But at least that appears to explain the inability to cut and paste. The underlying html has been set up to prevent it. I can only presume allowing it would potentially short-circuit the revenue stream model they have built to take you to other revenue-producing advertising content. It is possible to pull up the page source and get to the text in an accessible fashion. But then you’d have to set up some pretty extensive filtering to remove the html tags for excerpting. Here’s a piece of what you’d deal with (I’m hoping this will post as plain text):


    It’s the deliberate, often psychologically motivated, neglect of information that would be too upsetting or anxiety-provoking to allow into one’s belief system

    Why we deny
    Denial is the “deliberate, often psychologically motivated, neglect of information that would be too upsetting or anxiety-provoking to allow into one’s belief system,” says Paul Appelbaum, former head of the American Psychiatric Association. It’s a way, really, for people to make things make sense to themselves. If you love a good steak, for example, you might find a way to dismiss the idea that animals can feel pain—what psychologists call the “meat paradox.”
    A similar rationale is at play when the parent of an autistic child chooses to ignore the fact that the infamous 1998 “Lancet” study linking the measles, mumps and rubella vaccine to autism was later retracted, because the parent would prefer to have something upon which to blame the child’s terrifying disorder. For many, denial is easier than being afraid or confused.

    Reply
    1. Dave Crockett

      Well, that was interesting. In my desire to show you the coding, it actually removed the html and gave the raw text. Well, well….

      Reply
    2. Brad Warthen Post author

      WOW, I completely missed that, David! Thanks so much for pointing that out!

      I wondered what “BrandStudio” was, and “CONTENT FROM BLEECKER STREET” mystified me. I assumed it was the platform on which the content resided. I had no idea that wasn’t Post content.

      I should have looked at it a LOT harder.

      Now that I know, it explains a LOT. I wondered why, in a piece from a newspaper, climate and Holocaust denial were being offered as examples of anti-intellectualism without any reference (in the part I read) to the current election. The news peg was missing. Now I see it’s because it wasn’t produced by NEWS people.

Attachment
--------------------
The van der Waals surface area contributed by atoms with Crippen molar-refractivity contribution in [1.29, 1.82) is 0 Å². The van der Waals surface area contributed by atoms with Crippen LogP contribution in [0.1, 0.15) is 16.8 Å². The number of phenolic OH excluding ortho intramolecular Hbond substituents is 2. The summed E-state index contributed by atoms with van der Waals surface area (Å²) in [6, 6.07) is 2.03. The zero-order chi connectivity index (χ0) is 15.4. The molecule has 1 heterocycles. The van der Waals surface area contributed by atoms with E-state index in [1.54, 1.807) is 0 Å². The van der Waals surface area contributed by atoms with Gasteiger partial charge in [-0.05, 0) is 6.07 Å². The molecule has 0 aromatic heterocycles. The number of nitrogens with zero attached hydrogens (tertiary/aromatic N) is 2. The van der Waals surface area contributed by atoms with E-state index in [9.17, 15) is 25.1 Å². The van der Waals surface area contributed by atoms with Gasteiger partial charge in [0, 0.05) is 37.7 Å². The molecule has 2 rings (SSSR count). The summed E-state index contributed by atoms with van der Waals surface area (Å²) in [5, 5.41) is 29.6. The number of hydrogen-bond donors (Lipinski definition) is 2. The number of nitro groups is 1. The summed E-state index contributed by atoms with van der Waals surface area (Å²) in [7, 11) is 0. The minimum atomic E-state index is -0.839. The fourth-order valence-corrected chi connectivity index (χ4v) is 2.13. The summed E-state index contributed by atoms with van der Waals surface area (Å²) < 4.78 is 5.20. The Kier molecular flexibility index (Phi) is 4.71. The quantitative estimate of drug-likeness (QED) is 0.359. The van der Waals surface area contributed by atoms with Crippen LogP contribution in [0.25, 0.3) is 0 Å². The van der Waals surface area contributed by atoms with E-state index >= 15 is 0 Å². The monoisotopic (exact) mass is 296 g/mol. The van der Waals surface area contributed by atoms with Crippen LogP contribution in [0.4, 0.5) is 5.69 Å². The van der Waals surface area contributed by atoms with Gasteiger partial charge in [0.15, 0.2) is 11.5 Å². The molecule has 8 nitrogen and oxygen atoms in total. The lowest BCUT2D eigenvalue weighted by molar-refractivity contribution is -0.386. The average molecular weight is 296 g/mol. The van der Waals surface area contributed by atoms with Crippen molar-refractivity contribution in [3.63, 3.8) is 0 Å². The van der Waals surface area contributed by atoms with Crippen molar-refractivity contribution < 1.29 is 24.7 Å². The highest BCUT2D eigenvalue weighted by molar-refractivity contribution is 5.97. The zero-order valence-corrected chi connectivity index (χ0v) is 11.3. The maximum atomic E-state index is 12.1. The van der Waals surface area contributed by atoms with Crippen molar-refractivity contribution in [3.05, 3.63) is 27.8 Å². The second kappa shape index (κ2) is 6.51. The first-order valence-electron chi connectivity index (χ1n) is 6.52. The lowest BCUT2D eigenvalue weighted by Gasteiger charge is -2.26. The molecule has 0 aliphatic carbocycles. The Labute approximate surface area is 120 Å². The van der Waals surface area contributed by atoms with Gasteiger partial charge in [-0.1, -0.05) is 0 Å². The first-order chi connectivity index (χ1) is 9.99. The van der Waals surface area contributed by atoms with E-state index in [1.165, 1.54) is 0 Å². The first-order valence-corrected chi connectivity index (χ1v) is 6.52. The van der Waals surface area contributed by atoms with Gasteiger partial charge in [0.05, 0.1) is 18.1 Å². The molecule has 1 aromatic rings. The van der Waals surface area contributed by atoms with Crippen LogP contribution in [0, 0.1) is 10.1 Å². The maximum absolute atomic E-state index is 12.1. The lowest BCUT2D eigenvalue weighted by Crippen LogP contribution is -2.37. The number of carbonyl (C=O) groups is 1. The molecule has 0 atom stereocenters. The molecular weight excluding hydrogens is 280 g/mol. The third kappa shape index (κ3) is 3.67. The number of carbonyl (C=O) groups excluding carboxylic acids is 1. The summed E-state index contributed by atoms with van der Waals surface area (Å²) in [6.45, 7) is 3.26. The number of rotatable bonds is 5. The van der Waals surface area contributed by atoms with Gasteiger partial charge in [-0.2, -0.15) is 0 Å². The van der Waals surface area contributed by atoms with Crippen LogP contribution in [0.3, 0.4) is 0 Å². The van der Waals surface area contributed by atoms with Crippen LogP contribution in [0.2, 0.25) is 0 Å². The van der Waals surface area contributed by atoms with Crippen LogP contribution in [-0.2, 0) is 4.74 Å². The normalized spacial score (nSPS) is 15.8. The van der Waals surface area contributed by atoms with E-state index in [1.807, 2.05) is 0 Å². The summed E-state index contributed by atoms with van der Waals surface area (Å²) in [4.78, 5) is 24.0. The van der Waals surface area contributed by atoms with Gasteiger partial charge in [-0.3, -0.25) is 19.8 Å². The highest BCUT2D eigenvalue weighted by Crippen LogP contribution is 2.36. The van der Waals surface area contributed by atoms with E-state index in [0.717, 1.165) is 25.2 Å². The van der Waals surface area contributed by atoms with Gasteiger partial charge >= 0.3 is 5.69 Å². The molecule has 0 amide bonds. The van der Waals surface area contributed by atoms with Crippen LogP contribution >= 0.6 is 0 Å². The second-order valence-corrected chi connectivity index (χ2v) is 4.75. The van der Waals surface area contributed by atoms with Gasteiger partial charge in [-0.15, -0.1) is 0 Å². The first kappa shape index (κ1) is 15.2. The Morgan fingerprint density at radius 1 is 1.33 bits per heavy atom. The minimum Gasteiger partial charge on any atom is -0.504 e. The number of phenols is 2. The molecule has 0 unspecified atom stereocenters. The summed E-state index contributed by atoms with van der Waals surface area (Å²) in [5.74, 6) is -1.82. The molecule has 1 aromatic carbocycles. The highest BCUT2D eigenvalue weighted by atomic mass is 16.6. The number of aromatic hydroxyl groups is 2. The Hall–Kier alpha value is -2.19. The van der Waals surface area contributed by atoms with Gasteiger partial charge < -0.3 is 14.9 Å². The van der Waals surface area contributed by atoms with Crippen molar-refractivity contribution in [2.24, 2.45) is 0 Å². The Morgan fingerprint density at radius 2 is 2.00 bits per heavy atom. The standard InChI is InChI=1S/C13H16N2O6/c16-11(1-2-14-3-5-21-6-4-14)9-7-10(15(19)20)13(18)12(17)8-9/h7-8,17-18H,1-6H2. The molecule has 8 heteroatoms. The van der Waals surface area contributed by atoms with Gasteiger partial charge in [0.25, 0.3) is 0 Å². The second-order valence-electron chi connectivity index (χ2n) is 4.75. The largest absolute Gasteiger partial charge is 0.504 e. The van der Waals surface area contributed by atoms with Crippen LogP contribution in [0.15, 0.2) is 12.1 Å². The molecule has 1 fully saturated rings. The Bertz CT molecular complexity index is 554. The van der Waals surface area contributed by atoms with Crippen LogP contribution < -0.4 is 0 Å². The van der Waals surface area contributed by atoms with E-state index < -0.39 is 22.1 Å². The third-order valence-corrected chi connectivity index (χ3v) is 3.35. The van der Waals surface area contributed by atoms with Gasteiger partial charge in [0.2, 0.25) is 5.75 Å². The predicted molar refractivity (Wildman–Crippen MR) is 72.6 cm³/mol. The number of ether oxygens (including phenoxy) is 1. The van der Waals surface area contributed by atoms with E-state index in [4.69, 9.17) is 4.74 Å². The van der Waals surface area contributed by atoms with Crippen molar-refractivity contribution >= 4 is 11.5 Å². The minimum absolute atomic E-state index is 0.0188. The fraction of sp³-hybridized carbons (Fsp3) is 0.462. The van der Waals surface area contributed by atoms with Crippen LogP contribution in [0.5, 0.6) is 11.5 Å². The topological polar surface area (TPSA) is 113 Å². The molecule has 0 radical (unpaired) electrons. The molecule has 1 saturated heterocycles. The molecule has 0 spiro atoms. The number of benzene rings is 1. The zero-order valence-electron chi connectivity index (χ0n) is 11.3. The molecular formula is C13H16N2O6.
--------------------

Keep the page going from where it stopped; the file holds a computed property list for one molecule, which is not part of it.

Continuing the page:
So… I wonder if this innovation is something Jeff Bezos has come up with as a way for newspapers to make more money. If so, he needs to be a LOT more transparent about labeling it as paid content, not real editorial content…

      Reply
        1. Brad Warthen Post author

          My only defense is that I wasn’t interested in the overall thrust of the piece; I only cared about the brief reference to anti-intellectualism in U.S. history, which is what prompted my post…

          Reply
  3. Brad Warthen Post author

    Speaking of anti-intellectualism, check out this piece I meant to post about yesterday, “If my candidate is behind, the poll must be biased.”

    I’ll never understand that mentality. If you tell me that a candidate I favor is behind based on a scientific poll, I’ll be distressed, but I’ll appreciate you cluing me in to the situation. Thanks for the warning.

    Of course, I also have trouble understanding the mentality behind a related phenomenon, the bandwagon effect. The very idea that some people would decide whom to vote for on the basis of which candidate they think is going to win anyway is just mind-blowing…

    Reply
  4. Burl Burlingame

    It’s the 26 percent authoritarian complex. A strong leader attracts followers who aren’t necessarily weak-minded, they’re psychologically programmed that way from birth. They also follow the crowd.

    Reply